Can a Filipino invent a cure to COVID-19? Don’t discount it. At a time when COVID-19 tests kits were not only expensive but available in limited quantity, a team of scientists headed by Dr. Raul Destura came up with a more affordable alternative, approved by the Food and Drug Administration on March 10. The Department of Science and Technology is also looking into virgin coconut oil as a supplementary treatment for patients with moderate to severe symptoms of COVID-19.
Given Filipinos’ innate creativity and resourcefulness, it’s no surprise that Pinoys are behind a number of inventions—all of them out of this world and many very much a part of people’s lives. Read on to know four of them!
Videophone by Gregorio Zara
Before Zoom, Skye, and video calls on Facebook, Viber, and other platforms, there was the videophone—or “photo phone signal separator network”—by the Batangueño scientist Gregorio Zara. He patented it in 1955, five years before AT&T produced a version called “picturephone.” The scientist was also the brains behind an airplane that ran on plain alcohol and a propeller-cutting machine, both invented in 1952.
Erythromycin by Abelardo Aguilar
Then working as a researcher for the US pharmaceutical company Eli Lilly, Abelardo Aguilar chanced upon the bacteria streptomyces erythraeus in a soil sample from his backyard. The company managed to isolate erythromycin from the sample and had it patented in 1953. But the antibiotic was already commercially available a year earlier under the brand name Ilosone, after Iloilo, source of the soil sample and Abelardo’s hometown. Also previously known as Ilocytin, erythromycin is used to treat respiratory tract infections, urinary tract infections, and sexually transmitted diseases.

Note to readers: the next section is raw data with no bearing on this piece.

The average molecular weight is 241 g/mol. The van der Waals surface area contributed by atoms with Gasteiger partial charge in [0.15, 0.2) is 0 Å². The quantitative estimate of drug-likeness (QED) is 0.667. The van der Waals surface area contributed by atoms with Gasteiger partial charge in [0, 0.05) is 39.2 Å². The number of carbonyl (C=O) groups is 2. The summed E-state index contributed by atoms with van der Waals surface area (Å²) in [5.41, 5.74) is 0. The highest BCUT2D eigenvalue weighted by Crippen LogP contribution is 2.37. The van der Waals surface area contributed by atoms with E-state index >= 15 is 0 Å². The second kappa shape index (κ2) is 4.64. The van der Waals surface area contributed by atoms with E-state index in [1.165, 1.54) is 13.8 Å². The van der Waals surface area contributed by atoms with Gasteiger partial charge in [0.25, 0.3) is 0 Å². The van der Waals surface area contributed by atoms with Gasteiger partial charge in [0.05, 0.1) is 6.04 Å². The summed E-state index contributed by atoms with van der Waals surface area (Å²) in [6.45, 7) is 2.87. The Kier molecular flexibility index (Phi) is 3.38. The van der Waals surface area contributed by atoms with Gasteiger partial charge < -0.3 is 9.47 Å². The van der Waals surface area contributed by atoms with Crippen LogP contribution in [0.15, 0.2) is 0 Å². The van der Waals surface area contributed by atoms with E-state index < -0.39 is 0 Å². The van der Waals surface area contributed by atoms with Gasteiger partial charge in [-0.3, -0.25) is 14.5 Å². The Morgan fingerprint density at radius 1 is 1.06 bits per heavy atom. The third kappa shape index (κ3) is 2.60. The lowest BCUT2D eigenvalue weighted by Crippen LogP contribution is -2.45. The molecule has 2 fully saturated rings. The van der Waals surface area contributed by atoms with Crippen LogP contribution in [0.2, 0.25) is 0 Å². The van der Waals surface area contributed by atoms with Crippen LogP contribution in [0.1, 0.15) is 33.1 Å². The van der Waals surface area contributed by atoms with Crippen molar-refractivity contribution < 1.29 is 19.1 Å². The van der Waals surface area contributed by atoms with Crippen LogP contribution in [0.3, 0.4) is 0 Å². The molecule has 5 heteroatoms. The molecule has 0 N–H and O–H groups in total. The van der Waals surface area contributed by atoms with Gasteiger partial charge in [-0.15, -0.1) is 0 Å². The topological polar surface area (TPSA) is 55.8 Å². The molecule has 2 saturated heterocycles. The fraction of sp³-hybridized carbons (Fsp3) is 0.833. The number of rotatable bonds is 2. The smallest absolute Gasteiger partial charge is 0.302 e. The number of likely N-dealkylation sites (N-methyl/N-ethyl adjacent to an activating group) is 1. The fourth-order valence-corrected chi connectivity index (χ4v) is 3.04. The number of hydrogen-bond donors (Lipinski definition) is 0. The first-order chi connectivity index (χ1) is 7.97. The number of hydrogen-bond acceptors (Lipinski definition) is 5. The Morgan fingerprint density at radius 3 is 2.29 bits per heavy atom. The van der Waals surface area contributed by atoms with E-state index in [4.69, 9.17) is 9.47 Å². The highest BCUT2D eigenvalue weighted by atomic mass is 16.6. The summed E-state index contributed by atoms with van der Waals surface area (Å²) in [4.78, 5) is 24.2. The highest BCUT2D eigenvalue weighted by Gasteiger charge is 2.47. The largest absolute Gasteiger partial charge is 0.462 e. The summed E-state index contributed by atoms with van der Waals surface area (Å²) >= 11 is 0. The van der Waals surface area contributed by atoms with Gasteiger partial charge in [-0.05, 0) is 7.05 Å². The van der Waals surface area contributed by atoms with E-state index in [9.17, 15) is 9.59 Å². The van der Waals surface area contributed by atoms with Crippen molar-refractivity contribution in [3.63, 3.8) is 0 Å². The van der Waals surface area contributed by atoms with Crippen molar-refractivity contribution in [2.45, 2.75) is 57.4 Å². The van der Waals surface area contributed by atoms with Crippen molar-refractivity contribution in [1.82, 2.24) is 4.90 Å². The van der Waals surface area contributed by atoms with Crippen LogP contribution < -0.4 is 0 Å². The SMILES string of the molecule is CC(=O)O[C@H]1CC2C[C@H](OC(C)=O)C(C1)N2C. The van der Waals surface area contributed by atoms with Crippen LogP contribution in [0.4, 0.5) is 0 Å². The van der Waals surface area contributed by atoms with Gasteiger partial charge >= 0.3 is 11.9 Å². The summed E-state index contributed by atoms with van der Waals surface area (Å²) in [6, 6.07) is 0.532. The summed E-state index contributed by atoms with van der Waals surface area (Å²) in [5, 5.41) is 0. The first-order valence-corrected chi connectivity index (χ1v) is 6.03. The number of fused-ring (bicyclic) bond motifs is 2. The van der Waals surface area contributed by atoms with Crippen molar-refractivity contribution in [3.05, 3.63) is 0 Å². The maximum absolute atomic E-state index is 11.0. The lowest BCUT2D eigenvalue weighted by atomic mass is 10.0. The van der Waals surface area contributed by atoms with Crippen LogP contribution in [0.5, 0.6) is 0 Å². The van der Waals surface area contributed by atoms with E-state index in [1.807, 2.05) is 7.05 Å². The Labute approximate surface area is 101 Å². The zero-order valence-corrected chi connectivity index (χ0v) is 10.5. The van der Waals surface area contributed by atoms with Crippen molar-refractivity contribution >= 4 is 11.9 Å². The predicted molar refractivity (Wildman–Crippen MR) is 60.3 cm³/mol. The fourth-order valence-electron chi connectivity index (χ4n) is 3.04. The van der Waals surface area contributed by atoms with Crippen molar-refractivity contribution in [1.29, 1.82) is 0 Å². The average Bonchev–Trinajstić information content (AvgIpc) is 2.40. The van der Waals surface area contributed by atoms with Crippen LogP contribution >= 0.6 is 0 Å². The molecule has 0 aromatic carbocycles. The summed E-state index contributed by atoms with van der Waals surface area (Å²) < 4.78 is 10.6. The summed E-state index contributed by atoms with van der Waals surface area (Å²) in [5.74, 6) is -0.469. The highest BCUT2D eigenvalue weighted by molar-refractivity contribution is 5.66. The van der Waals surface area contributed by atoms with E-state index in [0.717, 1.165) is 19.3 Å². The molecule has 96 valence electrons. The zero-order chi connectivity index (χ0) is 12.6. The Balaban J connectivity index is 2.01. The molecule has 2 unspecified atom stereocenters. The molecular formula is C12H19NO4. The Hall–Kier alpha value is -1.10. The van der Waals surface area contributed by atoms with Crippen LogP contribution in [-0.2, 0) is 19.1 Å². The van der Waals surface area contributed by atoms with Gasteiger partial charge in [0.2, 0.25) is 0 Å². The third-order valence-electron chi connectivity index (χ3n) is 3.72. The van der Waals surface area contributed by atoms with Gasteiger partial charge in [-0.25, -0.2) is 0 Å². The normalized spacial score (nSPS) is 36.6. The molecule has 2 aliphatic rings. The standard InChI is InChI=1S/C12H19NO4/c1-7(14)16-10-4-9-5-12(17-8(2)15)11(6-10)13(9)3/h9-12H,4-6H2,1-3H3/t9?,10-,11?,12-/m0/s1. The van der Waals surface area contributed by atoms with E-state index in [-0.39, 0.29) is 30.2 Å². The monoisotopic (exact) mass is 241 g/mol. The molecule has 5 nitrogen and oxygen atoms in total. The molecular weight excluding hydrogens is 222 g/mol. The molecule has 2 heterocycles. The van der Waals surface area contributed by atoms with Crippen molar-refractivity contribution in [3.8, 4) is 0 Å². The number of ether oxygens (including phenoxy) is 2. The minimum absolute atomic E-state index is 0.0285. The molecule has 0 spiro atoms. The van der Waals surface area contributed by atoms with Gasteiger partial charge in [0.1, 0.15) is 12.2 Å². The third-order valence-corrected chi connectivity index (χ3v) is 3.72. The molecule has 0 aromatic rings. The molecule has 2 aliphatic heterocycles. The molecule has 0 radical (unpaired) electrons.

SALt Lamp by Aisa Mijeno
Two tablespoons of salt and a glass of tap water are all it takes to light up the metal-air battery of the Sustainable Alternative Lighting (SALt) Lamp, which Aisa Mijeno created for Filipinos living in coastal areas and remote barrios. The engineering professor was inspired to invent the SALt Lamp after living with the Butbut tribe in Kalinga, who relied on kerosene lamps (a potential fire hazard) for light. The SALt Lamp came to light, so to speak, in the Asia-Pacific Economic Cooperation (APEC) Summit in 2015 when then US President Barack Obama lauded her efforts in a forum.
Electrifilter by John Paul Santos and Christian Sta. Romana
Imagine a device that converts water pollution into electricity and clean water: that’s the beauty of the Electrifilter, a 2015 invention by two engineering students from the Polytechnic University of the Philippines. Stacked up against other inventions from all over the world in Go Green in the City, a global challenge to business and engineering students to come up with green innovations, the Electrifilter placed third in the Paris, France, event, beating counterparts from the US, Japan, and Australia.